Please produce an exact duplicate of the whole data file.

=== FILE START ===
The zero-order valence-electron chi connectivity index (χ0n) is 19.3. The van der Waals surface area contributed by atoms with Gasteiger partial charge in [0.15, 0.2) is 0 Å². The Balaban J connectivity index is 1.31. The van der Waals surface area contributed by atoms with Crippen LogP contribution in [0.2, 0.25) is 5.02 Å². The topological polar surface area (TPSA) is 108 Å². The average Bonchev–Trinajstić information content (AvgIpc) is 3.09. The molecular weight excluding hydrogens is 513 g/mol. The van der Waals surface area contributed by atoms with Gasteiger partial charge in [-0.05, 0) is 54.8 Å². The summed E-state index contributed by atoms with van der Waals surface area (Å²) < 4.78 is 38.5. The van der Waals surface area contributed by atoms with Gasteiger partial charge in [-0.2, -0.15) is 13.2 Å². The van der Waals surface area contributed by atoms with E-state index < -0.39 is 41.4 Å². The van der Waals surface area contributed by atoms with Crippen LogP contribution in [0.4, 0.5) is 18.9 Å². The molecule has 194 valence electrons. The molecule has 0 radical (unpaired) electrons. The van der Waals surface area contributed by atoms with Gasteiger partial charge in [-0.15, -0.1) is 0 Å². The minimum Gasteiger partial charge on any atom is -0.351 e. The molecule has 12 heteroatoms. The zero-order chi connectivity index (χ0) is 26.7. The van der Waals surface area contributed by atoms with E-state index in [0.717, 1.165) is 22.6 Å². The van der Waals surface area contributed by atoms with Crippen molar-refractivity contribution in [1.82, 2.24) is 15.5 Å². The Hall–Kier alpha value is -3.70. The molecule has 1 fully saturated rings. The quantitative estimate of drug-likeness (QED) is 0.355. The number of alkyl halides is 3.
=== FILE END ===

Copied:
The zero-order valence-electron chi connectivity index (χ0n) is 19.3. The van der Waals surface area contributed by atoms with Gasteiger partial charge in [0.15, 0.2) is 0 Å². The Balaban J connectivity index is 1.31. The van der Waals surface area contributed by atoms with Crippen LogP contribution in [0.2, 0.25) is 5.02 Å². The topological polar surface area (TPSA) is 108 Å². The average Bonchev–Trinajstić information content (AvgIpc) is 3.09. The molecular weight excluding hydrogens is 513 g/mol. The van der Waals surface area contributed by atoms with Gasteiger partial charge in [-0.05, 0) is 54.8 Å². The summed E-state index contributed by atoms with van der Waals surface area (Å²) < 4.78 is 38.5. The van der Waals surface area contributed by atoms with Gasteiger partial charge in [-0.2, -0.15) is 13.2 Å². The van der Waals surface area contributed by atoms with E-state index < -0.39 is 41.4 Å². The van der Waals surface area contributed by atoms with Crippen LogP contribution in [0.4, 0.5) is 18.9 Å². The molecule has 194 valence electrons. The molecule has 0 radical (unpaired) electrons. The van der Waals surface area contributed by atoms with Gasteiger partial charge in [-0.15, -0.1) is 0 Å². The minimum Gasteiger partial charge on any atom is -0.351 e. The molecule has 12 heteroatoms. The zero-order chi connectivity index (χ0) is 26.7. The van der Waals surface area contributed by atoms with E-state index in [0.717, 1.165) is 22.6 Å². The van der Waals surface area contributed by atoms with Crippen molar-refractivity contribution in [1.82, 2.24) is 15.5 Å². The Hall–Kier alpha value is -3.70. The molecule has 1 fully saturated rings. The quantitative estimate of drug-likeness (QED) is 0.355. The number of alkyl halides is 3.